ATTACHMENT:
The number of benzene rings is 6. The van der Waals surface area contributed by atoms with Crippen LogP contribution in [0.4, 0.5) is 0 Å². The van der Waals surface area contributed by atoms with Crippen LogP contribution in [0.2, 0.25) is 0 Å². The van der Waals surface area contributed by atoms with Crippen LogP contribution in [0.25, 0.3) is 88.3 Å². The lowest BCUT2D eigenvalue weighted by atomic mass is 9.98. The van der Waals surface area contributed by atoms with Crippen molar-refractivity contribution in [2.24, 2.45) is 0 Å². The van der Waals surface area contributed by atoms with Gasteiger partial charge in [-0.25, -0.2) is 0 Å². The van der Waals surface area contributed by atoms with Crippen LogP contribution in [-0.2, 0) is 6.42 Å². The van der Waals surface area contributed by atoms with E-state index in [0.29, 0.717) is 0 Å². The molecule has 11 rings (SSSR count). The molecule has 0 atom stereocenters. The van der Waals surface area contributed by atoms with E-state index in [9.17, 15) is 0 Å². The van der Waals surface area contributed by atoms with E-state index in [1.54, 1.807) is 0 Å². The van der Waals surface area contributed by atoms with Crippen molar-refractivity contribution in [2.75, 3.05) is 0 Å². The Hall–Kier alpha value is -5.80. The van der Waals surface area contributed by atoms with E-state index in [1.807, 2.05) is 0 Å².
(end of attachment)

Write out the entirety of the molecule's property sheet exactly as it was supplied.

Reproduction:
The number of benzene rings is 6. The van der Waals surface area contributed by atoms with Crippen LogP contribution in [0.4, 0.5) is 0 Å². The van der Waals surface area contributed by atoms with Crippen LogP contribution in [0.2, 0.25) is 0 Å². The van der Waals surface area contributed by atoms with Crippen LogP contribution in [0.25, 0.3) is 88.3 Å². The lowest BCUT2D eigenvalue weighted by atomic mass is 9.98. The van der Waals surface area contributed by atoms with Crippen molar-refractivity contribution in [2.24, 2.45) is 0 Å². The van der Waals surface area contributed by atoms with Gasteiger partial charge in [-0.25, -0.2) is 0 Å². The van der Waals surface area contributed by atoms with Crippen LogP contribution in [-0.2, 0) is 6.42 Å². The van der Waals surface area contributed by atoms with E-state index in [0.29, 0.717) is 0 Å². The molecule has 11 rings (SSSR count). The molecule has 0 atom stereocenters. The van der Waals surface area contributed by atoms with E-state index in [9.17, 15) is 0 Å². The van der Waals surface area contributed by atoms with E-state index in [1.54, 1.807) is 0 Å². The van der Waals surface area contributed by atoms with Crippen molar-refractivity contribution in [2.75, 3.05) is 0 Å². The Hall–Kier alpha value is -5.80. The van der Waals surface area contributed by atoms with E-state index in [1.807, 2.05) is 0 Å².